- Action-oriented research: This refers to practical business research which is directed towards a change or the production of recommendations for change. Action-oriented research is a participatory process which brings together theory and practice, action and reflection. The project is often carried out by insiders. This is because it is grounded in the need to actively involve participants in order for them to develop ownership of the project. After the project, participants will have to implement the change.
Action-oriented research is not exactly action research, even though they are both grounded in the same assumptions (e.g. to produce change). Action research is a highly complex approach to research, reflection and change which is not always achievable in practice (Cameron and Price, 2009). Furthermore action researchers have to be highly skilled and it is unlikely that for this specific project you will be involved in action research. For these reasons this overview focuses on the less pure action-oriented research strategy. If you are interested in exploring this strategy and action research further, you might want to read Chapter 14 of Cameron and Price (2009).
It is possible for you to choose a strategy that includes the use of secondary data. Secondary data is data that has been collected by other people (e.g. employee surveys, market research data, census). Using secondary data for your research project needs to be justified in that it meets the requirements of the research questions. The use of secondary data has obvious benefits in terms of saving money and time. However, it is important to ascertain the quality of the data and how it was collected; for example, data collected by government agencies would be good quality but it may not necessary meet the needs of your project.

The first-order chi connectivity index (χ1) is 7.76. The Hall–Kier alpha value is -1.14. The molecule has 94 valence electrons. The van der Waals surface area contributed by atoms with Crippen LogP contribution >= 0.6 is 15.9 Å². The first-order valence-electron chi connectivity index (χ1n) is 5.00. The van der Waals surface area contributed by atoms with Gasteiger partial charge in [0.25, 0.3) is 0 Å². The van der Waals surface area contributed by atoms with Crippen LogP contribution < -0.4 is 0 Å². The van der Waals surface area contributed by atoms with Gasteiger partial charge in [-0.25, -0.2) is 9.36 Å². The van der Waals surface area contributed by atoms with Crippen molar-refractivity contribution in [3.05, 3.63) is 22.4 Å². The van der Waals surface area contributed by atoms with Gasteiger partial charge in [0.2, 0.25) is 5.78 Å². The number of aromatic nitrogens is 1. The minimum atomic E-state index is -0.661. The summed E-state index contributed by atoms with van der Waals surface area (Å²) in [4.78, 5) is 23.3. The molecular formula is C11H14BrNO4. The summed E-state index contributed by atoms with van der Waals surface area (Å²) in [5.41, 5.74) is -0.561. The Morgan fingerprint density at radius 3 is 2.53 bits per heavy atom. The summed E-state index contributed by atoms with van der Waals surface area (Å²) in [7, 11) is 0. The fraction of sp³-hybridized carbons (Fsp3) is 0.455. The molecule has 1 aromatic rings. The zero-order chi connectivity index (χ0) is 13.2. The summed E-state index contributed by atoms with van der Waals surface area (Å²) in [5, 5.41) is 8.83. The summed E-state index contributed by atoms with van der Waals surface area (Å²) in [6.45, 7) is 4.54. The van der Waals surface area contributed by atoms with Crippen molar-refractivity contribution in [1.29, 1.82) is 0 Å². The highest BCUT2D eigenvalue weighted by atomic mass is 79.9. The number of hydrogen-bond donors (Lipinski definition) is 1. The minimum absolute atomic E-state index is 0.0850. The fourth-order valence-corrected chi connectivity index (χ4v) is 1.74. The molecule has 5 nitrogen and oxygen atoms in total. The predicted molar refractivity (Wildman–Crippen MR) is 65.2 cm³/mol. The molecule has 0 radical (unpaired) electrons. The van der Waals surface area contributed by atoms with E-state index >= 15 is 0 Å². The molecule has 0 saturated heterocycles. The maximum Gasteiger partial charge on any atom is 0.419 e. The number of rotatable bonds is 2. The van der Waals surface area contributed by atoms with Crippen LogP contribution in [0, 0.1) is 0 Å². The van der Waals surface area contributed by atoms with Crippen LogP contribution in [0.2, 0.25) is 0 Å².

It is important to note that there should be consistency between the perspective (subjective or objective) and the methodology employed. This means that the type of strategy adopted needs to be coherent and that its various elements need to fit in with each other, whether the research is grounded on primary or secondary data.
Now watch this video clip in which Dr Rebecca Hewett, Prof Mark Saunders, Prof Gillian Symon and Prof David Guest discuss the importance of setting the right research question, what strategy they adopted to come up with specific research questions for their projects, and how they refined these initial research questions to focus their research.
Make notes on how you might apply some of these strategies to develop your own research question.